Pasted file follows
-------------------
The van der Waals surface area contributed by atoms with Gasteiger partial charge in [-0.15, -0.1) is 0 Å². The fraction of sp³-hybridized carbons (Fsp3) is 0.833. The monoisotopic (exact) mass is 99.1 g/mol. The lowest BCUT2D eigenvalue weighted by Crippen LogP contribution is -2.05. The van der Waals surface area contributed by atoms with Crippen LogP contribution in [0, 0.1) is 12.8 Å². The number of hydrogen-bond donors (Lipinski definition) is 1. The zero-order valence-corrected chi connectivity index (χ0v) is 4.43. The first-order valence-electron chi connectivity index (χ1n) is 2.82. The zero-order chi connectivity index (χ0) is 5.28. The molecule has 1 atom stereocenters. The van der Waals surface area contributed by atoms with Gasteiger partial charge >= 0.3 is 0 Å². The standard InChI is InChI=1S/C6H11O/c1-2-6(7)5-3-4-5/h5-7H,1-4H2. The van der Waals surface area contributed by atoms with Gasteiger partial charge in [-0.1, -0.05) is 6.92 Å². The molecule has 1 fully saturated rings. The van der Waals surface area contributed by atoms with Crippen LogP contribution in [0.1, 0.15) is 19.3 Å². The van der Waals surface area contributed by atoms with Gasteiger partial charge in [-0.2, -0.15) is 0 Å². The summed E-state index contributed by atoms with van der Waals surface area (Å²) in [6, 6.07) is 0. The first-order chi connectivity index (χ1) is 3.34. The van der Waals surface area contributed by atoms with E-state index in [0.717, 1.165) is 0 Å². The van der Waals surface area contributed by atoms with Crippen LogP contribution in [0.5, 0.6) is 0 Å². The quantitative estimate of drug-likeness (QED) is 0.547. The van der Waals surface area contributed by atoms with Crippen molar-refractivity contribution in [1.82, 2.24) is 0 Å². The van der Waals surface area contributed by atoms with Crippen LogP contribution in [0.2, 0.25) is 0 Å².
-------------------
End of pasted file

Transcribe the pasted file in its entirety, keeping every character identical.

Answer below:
The van der Waals surface area contributed by atoms with Gasteiger partial charge in [-0.15, -0.1) is 0 Å². The fraction of sp³-hybridized carbons (Fsp3) is 0.833. The monoisotopic (exact) mass is 99.1 g/mol. The lowest BCUT2D eigenvalue weighted by Crippen LogP contribution is -2.05. The van der Waals surface area contributed by atoms with Crippen LogP contribution in [0, 0.1) is 12.8 Å². The number of hydrogen-bond donors (Lipinski definition) is 1. The zero-order valence-corrected chi connectivity index (χ0v) is 4.43. The first-order valence-electron chi connectivity index (χ1n) is 2.82. The zero-order chi connectivity index (χ0) is 5.28. The molecule has 1 atom stereocenters. The van der Waals surface area contributed by atoms with Gasteiger partial charge >= 0.3 is 0 Å². The standard InChI is InChI=1S/C6H11O/c1-2-6(7)5-3-4-5/h5-7H,1-4H2. The van der Waals surface area contributed by atoms with Gasteiger partial charge in [-0.1, -0.05) is 6.92 Å². The molecule has 1 fully saturated rings. The van der Waals surface area contributed by atoms with Crippen LogP contribution in [0.1, 0.15) is 19.3 Å². The van der Waals surface area contributed by atoms with Gasteiger partial charge in [-0.2, -0.15) is 0 Å². The summed E-state index contributed by atoms with van der Waals surface area (Å²) in [6, 6.07) is 0. The first-order chi connectivity index (χ1) is 3.34. The van der Waals surface area contributed by atoms with E-state index in [0.717, 1.165) is 0 Å². The van der Waals surface area contributed by atoms with Crippen LogP contribution in [0.5, 0.6) is 0 Å². The quantitative estimate of drug-likeness (QED) is 0.547. The van der Waals surface area contributed by atoms with Crippen molar-refractivity contribution in [1.82, 2.24) is 0 Å². The van der Waals surface area contributed by atoms with Crippen LogP contribution in [0.2, 0.25) is 0 Å².